“It’s been exciting to see the energy in the room, teachers having great conversations and working with each other to think about how they can implement their change ideas,” said Cindy Parker, director of the Division of Next-Generation Professionals at the Kentucky Department of Education (KDE).
It was no accident that they came together in Kentucky. Maddie Fennell, a USED classroom teacher fellow from Omaha, Neb., and the lead organizer of the event, said she saw in a visit to Kentucky earlier this fall that the state is ahead of many others in implementing teacher leadership.
“It was so impressive to me that many other organizations that I’ve met with are such at the beginning stages of, ‘How do we get started? Who do we need to reach out to?’ This group, you could tell, had already done all that work,” Fennell said. “Their whole thing was, ‘How do we maintain what we have?’ and ‘How do we spread what we have?’ And they jumped in immediately. They were all excited about being involved.”
Fennell said that included Education Commissioner Terry Holliday, who spoke briefly to welcome teachers to the summit.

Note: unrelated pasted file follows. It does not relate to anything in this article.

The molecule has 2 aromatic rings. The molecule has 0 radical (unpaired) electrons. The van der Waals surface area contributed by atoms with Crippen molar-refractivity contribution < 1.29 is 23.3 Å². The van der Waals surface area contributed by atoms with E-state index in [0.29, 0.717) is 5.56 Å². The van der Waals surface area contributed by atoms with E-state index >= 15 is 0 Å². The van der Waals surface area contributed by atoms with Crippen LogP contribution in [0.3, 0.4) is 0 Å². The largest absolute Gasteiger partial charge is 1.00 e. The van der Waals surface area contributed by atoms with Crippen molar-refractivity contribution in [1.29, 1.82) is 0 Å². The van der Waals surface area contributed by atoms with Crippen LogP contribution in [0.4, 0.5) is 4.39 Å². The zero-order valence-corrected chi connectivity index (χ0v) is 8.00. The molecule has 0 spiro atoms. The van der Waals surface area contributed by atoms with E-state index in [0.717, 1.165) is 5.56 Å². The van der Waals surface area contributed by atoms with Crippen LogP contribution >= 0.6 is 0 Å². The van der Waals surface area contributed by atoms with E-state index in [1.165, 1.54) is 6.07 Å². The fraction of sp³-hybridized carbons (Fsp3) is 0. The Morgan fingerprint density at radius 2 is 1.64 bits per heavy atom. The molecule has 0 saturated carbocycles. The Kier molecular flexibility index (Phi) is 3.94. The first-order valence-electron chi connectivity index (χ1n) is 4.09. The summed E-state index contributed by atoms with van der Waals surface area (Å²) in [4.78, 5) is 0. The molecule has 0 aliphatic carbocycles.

“Several people from other states came up and said, ‘Wow, he’s impressive. You’re so lucky,’ and I said, ‘We know!’ ” Gunter said. “We know that he is very innovative and rewards innovation, and we feel lucky to be in Kentucky. To be a Kentucky teacher right now is the greatest time.”
About 75 of the attendees were Kentucky teachers or supporters. The summit’s supporting partners included the Kentucky Education Association, Hope Street Group, the Network to Transform Teaching, the Fund for Transforming Education and KDE.
Participants submitted ideas for implementing teacher leadership that were reviewed by a team of teachers, and those whose ideas were selected – there were 32 in all – presented them to small groups either individually or in teams of two to five teachers.